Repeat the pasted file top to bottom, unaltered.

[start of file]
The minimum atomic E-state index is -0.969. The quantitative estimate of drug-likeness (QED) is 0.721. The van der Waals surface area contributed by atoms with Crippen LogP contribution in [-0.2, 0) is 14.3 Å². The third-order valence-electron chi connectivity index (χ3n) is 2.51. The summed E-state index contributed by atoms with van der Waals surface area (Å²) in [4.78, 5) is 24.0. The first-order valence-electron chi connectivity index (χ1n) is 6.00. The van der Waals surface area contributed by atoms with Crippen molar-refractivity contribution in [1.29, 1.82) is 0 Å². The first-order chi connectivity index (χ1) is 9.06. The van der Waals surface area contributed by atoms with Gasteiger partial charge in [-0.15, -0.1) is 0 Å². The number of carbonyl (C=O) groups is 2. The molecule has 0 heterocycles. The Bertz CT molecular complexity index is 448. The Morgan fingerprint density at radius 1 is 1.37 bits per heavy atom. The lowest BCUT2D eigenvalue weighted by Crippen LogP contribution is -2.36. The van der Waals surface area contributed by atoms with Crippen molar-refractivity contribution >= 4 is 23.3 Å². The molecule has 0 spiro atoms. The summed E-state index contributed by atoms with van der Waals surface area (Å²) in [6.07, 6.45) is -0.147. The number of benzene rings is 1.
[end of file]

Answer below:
The minimum atomic E-state index is -0.969. The quantitative estimate of drug-likeness (QED) is 0.721. The van der Waals surface area contributed by atoms with Crippen LogP contribution in [-0.2, 0) is 14.3 Å². The third-order valence-electron chi connectivity index (χ3n) is 2.51. The summed E-state index contributed by atoms with van der Waals surface area (Å²) in [4.78, 5) is 24.0. The first-order valence-electron chi connectivity index (χ1n) is 6.00. The van der Waals surface area contributed by atoms with Crippen molar-refractivity contribution in [1.29, 1.82) is 0 Å². The first-order chi connectivity index (χ1) is 9.06. The van der Waals surface area contributed by atoms with Gasteiger partial charge in [-0.15, -0.1) is 0 Å². The number of carbonyl (C=O) groups is 2. The molecule has 0 heterocycles. The Bertz CT molecular complexity index is 448. The Morgan fingerprint density at radius 1 is 1.37 bits per heavy atom. The lowest BCUT2D eigenvalue weighted by Crippen LogP contribution is -2.36. The van der Waals surface area contributed by atoms with Crippen molar-refractivity contribution >= 4 is 23.3 Å². The molecule has 0 spiro atoms. The summed E-state index contributed by atoms with van der Waals surface area (Å²) in [6.07, 6.45) is -0.147. The number of benzene rings is 1.